According to Lincoln Center's new LCT3 project at its slogan, it takes "New Audiences for New Artists." It also takes new critics, hence the establishment of Theater Talk's New Theater Corps in 2005, a way for up-and-coming theater writers and eager new theatergoers to get exposure to the ever-growing theater scene in New York City. Writers for the New Theater Corps are given the opportunity to immerse themselves in the off-off and off-Broadway theater scene, learning and giving back high-quality reviews at the same time. Driven by a passion and love of the arts, the New Theater Corps aims to identify, support, and grow the arts community, one show and one person at a time.

Friday, February 09, 2007

The Secret of Mme. Bonnard's Bath

An interesting portrait of the artist as a young, middling, and old man. For all his romantic woes, I would have liked to see more of his development as a person, and the whole work is a little too uneven--like a rough sketch--for me to fully appreciate. But there are some beautiful moments and some startlingly vivid lines, and even the muted tones can't take away from that.

Pierre Bonnard (John Shea) and one of his many lovers (Stephanie Janssen).
Photo Credit / Lilly Charles

Reviewed by Aaron Riccio

Issac Horovitz's latest play, The Secret of Mme. Bonnard's Bath is a hither-and-thither period piece overset with scenes of life today. It's no surprise that love is just as complicated now as it was then, and the “dark and shocking secret” that the narrator explains will be revealed isn't much of a surprise either, especially for members of the audience already familiar with the famed artist Pierre Bonnard. As usual, Horovitz creates an uneasy mix of comedy and drama: the result is a passable but wildly uneven play, one made all the more difficult by the jumps through Bonnard's life, both forward and back, and by the metadramatic narration of the two supporting actors, Stephanie Janssen and Michael Bakkensen, who take on the various roles of this show. Though this is not a work of Futurism, the play excuses its self-referrals by means of Bonnard's belief that “We should always feel the presence of the painter, that the painter has been there. It is not simply a question of painting life, but allowing the painting to come alive.” I find myself agreeing more with Bonnard's mistress (well, one of them), Renee Monchaty, who replies: “I understand. I'm not sure I agree, but I do understand.”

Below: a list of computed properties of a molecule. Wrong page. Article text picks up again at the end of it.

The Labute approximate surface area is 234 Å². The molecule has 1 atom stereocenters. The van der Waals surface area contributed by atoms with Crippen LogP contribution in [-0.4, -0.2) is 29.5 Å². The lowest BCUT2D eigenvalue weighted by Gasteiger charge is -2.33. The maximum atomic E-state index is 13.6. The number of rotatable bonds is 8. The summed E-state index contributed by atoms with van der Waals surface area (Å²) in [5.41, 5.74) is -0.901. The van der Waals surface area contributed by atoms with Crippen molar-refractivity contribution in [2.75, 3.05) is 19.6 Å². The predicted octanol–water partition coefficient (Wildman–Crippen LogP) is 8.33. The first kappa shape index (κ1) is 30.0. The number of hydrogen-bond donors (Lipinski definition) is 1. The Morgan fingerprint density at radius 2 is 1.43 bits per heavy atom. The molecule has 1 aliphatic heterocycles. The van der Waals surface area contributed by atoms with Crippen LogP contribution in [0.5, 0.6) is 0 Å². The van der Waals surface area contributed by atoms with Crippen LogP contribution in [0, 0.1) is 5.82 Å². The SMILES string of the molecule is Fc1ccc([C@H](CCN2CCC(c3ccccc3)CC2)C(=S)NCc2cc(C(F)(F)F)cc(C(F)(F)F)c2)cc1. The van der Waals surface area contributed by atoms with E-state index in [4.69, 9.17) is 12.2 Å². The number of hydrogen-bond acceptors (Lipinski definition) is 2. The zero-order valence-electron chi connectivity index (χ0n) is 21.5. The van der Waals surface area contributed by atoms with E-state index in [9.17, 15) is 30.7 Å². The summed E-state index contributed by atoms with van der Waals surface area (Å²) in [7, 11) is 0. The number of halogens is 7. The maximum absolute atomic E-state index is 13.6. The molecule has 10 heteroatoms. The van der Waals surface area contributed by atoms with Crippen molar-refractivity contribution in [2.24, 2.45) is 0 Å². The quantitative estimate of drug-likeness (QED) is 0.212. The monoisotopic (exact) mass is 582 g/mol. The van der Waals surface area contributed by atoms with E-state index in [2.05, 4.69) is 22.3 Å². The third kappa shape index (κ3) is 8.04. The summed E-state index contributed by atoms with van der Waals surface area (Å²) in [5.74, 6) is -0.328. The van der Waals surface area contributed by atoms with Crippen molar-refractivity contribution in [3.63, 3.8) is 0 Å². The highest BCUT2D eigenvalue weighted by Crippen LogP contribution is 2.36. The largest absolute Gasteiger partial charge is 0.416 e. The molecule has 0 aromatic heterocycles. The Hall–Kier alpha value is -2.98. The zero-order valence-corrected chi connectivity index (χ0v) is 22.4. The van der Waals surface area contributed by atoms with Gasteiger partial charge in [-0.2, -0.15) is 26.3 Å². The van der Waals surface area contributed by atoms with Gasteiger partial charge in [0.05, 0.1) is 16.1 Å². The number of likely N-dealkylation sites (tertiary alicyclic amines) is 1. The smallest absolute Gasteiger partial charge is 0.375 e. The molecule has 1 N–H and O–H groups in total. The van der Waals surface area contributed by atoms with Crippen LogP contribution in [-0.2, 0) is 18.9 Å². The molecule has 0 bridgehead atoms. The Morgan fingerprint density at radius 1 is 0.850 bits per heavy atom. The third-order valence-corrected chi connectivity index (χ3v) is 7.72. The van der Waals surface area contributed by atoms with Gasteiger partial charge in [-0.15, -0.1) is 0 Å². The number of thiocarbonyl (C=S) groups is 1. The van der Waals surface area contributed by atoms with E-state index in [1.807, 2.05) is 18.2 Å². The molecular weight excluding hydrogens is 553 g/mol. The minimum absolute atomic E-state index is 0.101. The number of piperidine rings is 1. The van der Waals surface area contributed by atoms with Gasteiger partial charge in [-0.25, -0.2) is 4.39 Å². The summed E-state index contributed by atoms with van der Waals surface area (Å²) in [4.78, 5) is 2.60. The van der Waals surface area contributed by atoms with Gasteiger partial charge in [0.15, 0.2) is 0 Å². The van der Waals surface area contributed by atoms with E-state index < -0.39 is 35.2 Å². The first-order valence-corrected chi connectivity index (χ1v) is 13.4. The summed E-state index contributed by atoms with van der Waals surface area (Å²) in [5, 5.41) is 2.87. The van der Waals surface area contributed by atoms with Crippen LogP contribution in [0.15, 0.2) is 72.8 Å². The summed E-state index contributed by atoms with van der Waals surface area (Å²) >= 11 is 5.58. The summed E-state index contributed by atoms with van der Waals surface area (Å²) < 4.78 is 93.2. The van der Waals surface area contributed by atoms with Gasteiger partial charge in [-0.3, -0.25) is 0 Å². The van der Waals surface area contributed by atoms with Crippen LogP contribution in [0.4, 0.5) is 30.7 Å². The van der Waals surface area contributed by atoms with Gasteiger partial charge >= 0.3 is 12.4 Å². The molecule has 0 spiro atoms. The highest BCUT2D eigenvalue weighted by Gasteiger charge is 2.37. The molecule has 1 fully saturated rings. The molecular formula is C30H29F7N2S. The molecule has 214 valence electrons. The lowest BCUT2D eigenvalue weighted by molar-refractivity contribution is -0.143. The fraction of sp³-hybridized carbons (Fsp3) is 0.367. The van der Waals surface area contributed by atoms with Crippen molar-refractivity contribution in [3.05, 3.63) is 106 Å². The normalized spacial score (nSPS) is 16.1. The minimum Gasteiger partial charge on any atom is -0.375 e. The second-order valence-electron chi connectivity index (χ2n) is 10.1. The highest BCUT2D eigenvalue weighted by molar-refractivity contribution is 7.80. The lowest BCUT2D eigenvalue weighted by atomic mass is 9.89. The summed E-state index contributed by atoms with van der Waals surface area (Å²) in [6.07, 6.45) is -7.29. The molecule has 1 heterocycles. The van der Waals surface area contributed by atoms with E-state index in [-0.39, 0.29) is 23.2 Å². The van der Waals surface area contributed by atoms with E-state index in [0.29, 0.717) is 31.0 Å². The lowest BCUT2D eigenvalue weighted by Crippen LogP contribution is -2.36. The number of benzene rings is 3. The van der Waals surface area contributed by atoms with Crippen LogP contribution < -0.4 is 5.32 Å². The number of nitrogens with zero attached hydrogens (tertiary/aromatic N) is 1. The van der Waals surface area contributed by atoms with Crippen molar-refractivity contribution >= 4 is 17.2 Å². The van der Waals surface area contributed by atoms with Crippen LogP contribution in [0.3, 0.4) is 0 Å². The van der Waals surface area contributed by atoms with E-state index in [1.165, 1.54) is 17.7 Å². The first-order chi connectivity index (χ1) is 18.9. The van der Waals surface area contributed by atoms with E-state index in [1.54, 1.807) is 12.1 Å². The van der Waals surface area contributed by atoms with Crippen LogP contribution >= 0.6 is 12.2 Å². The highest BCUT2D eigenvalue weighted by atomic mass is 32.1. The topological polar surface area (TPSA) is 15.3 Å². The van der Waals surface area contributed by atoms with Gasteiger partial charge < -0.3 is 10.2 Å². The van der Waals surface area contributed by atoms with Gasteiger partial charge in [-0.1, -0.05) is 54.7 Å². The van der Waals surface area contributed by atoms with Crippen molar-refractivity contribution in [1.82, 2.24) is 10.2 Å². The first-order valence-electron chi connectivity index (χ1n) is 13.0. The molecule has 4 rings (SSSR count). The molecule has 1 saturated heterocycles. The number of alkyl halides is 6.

Setting aside the weakening conceit of the play, the concept is pretty good. Pierre Bonnard may not have as rich a dramatic history as, say, Vincent Van Gogh, but that also makes his story fresher, more susceptible to Horovitz's transformative touch. The only problem is that Horovitz expands the history so far beyond the drama simply to throw in comedic lines. I don't regret hearing lines like “You'd happily copulate with a rattlesnake if somebody would hold its mouth open” or “He hates his wife and she hates him, but they seem to be quite happily married,” but at the same time, this isn't really what the show aims to be about. This is more akin to putting icing on a cake of bittersweet chocolate; it adds one flavor, but takes away from the whole experience.

The other rough part of the show comes down to the casting: on the whole, Bakkensen does fairly well transitioning from character to character, even if he has to cling to a melange of accents to do so. Janssen, on the other hand, seems to be the same character in every scene. While this offers a plausible explanation for Bonnard's frequent infidelities, it makes it a little hard to distinguish one lover from another, and their needs are often subsumed by the playwright's need to find a way of torturing or enrapturing Bonnard. As for Bonnard, John Shea begins as a very miscast old man, overpowering the lines, but when he starts playing the romantic artist, full of vanity and automatic pickup lines, he starts to soften, giving him just enough room to plunge into something deeper toward the end. Horovitz's directorial choice to underscore many of the scenes with an eerie little tune doesn't seem to help their acting, either; it just emphasizes the fact that there are places where the silence isn't working yet.

The Secret of Mme. Bonnard's Bath is an interesting play, but it's an unfinished play, and just as the show begins with Bonnard sneaking into a museum to revise one of his own paintings, I hope that Mr. Horovitz will consider coming back to this work at some time to pare down and revise some of his excessive and characteristic flourishes so that he can get at the masterpiece underneath it.

Theater Row (Kirk Theater) - 410 West 42nd Street
Tickets (212-279-4200): $18.00

No comments: